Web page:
IN THE MATTER OF AN ARBITRATION
Ontario Northland Railway
Canadian Council of Railway Shopcraft Employees and Allied Workers
IN THE MATTER OF GRIEVANCE OF P. BROUSSEAU
SOLE ARBITRATOR: J. F. W. Weatherill
And on behalf of the Union:
J. W. Asprey
There appeared on behalf of the Company:
G. A. Payne
A hearing in this matter was held at Montreal on October 15, 1982.
The dispute and Joint Statement of Issue in this matter are as follows:
The Union Contends that Mr. P. Brousseau, the senior applicant should have been awarded the bulletined position of Carman in the Air Brake Room.
Joint Statement of Issue:
On February 16, 1982, a permanent vacancy in the Air Brake Room was advertised. Mr. P. Brousseau and Mr. G. Trudel were the only applicants. The position was awarded to Mr. Trudel, the junior applicant.
It was the Companyís position that the grievor was not qualified to perform the work of the position in question; and that he could not reasonably be expected to qualify to perform the duties required within 30 days. There was, as will be seen, an additional reason for the Companyís not assigning the grievor to the position.
Article 23.29 of the collective agreement is as follows:
23.29 An employee claiming a position in the exercise of seniority, who in the judgement of the Company cannot reasonably be expected to qualify to perform the duties required within a period of 30 calendar days or less, shall not be denied such position by Management without prior consultation with the local representative of the craft concerned.
An employee exercising seniority, who, in the judgement of the Company can reasonably be expected to qualify for the position claimed, shall be allowed a trial period which shall not exceed 30 calendar days, except that by mutual agreement between the General Chairman and the proper officer of the Company, such period may be extended up to 90 calendar days, in order to demonstrate his ability to perform the work required.
Should an employee be denied a position being claimed in the exercise of seniority; or should he fail to qualify during a trial period, he and his authorized representative will be entitled to receive an explanation in writing from the proper officer of the Company, including the reason for the decision rendered, which shall be subject to appeal in accordance with the applicable grievance procedure.
Where an employee is disqualified from holding a position at any time during the specified trial period, such employee will be returned to his former position. This will not necessitate additional bulletins.
It was the Companyís position that neither of the applicants was qualified for the bulletined job. As to the grievor, he had worked as a Carman Apprentice, then as a Carman (accepting premature promotion at the request of the Company), and then again as an Apprentice, in which capacity he completed the formal educational requirements of his apprenticeship. It would appear that he has worked for some time as an Apprentice, but most of this time has been spent as an Upholsterer, and he has relatively little experience in the other aspects of the carmanís craft, although it seems he had some limited experience on certain temporary transfers. I think it could not be said, however, that the grievor was able to perform the duties required in the air brake shops for which particular training is required. The determination which was made by the Company, that the grievor could not reasonably be expected to qualify for such work within 30 days has not been shown to have been unreasonable.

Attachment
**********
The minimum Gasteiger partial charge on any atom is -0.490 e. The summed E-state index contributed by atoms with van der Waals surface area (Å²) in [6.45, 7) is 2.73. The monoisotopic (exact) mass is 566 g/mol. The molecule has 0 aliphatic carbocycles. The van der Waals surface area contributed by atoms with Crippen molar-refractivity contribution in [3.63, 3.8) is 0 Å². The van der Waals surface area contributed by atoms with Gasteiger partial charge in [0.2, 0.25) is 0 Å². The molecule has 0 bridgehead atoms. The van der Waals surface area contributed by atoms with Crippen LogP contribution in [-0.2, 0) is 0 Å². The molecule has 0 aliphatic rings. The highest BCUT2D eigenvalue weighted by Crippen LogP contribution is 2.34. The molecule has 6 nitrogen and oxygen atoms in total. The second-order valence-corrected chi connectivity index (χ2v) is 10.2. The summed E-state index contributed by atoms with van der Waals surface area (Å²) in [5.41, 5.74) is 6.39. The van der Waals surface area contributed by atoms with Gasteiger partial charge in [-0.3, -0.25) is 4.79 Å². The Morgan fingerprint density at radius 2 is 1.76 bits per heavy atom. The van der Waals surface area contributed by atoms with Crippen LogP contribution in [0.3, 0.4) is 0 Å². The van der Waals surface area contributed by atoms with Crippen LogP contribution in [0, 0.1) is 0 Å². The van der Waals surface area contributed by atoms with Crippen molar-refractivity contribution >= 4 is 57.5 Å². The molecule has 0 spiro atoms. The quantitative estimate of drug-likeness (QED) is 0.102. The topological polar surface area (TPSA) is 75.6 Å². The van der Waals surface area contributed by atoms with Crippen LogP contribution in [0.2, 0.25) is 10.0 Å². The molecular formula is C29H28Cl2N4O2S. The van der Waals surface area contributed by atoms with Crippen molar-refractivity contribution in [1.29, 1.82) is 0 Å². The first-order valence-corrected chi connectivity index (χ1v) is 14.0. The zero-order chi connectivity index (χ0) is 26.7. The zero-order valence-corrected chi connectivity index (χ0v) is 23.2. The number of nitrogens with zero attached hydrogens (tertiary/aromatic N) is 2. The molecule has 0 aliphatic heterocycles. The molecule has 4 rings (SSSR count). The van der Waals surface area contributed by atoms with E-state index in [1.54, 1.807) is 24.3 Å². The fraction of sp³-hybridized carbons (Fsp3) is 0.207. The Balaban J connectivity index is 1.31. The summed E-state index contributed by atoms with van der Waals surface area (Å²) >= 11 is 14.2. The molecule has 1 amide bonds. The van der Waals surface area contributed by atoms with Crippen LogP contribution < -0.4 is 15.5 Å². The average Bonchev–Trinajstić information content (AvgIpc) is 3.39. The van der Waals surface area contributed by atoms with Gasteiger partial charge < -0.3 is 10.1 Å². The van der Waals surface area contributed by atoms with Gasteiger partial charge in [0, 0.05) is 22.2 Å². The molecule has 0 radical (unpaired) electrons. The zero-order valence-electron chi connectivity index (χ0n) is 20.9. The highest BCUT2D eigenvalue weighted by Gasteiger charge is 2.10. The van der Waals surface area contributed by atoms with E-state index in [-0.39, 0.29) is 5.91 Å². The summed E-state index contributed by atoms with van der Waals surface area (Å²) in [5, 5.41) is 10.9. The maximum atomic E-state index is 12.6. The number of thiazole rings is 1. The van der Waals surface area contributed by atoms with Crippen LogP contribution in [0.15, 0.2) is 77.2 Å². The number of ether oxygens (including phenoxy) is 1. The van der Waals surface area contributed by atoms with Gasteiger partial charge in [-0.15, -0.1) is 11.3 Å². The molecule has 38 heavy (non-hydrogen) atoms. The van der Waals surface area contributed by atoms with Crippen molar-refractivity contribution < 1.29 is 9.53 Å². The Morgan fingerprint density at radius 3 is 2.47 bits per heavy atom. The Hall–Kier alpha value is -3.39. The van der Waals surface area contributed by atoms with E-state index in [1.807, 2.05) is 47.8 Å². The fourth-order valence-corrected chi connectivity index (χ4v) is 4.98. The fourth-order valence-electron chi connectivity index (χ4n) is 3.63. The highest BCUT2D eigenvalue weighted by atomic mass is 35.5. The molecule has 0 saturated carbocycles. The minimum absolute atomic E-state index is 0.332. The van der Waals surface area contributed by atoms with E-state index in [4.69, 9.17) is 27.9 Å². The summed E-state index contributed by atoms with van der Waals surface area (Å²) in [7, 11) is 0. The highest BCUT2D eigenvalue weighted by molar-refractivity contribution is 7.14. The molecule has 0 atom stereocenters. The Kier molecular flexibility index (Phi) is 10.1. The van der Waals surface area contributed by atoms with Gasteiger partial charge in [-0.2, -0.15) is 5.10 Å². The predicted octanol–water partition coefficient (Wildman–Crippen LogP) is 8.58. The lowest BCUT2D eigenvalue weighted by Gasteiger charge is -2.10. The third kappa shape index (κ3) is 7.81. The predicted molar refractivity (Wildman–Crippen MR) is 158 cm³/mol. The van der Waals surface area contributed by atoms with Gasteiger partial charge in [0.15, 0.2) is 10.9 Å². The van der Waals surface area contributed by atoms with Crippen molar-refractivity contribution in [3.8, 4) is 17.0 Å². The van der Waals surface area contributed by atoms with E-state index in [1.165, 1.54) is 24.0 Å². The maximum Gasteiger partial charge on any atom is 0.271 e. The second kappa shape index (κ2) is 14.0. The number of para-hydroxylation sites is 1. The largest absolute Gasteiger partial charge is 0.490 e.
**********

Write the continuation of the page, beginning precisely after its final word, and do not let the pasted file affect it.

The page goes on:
The Company did make that determination, and it did communicate it to the Union. Later, however, in explaining why the job had been given to Mr. Trudel, the junior employee who was also considered not to be qualified, the Company stated:
Please be advised that I can not accept your application for the permanent position in the Air Brake Room. The reason for this decision is that we would not have a qualified upholsterer to replace you at this time.
This reason, in itself, would not be a sufficient reason for refusing a posted job to a qualified applicant. In the instant case, however, that reason must be considered in the light of two particular circumstances. First, it was, as has been noted, the judgement of the Company that the grievor could not reasonably be expected to be qualified to perform the duties required within thirty days, and the grievor was so advised. Second, even if the grievor bad been qualified for the job in question, and so entitled to succeed on his application, since there were insufficient capable upholsterers, the Company, would have been entitled to assign him to perform upholstery work, which was required to be done. There was, it appears, no difference in rate of pay involved.
Thus, the grievor would not have been entitled to the assignment in any event, in the particular circumstances of this case. The decisive consideration, however, is that the grievor, despite his success in some aspects of the carmanís craft, was not yet qualified to perform the work in question with reasonable efficiency, and was not, therefore, entitled to the appointment under the terms of the collective agreement.
There has been no violation of the collective agreement, and the grievance must accordingly be dismissed.
DATED AT TORONTO, this 26th day of October, 1982.
(signed) J. F. W. Weatherill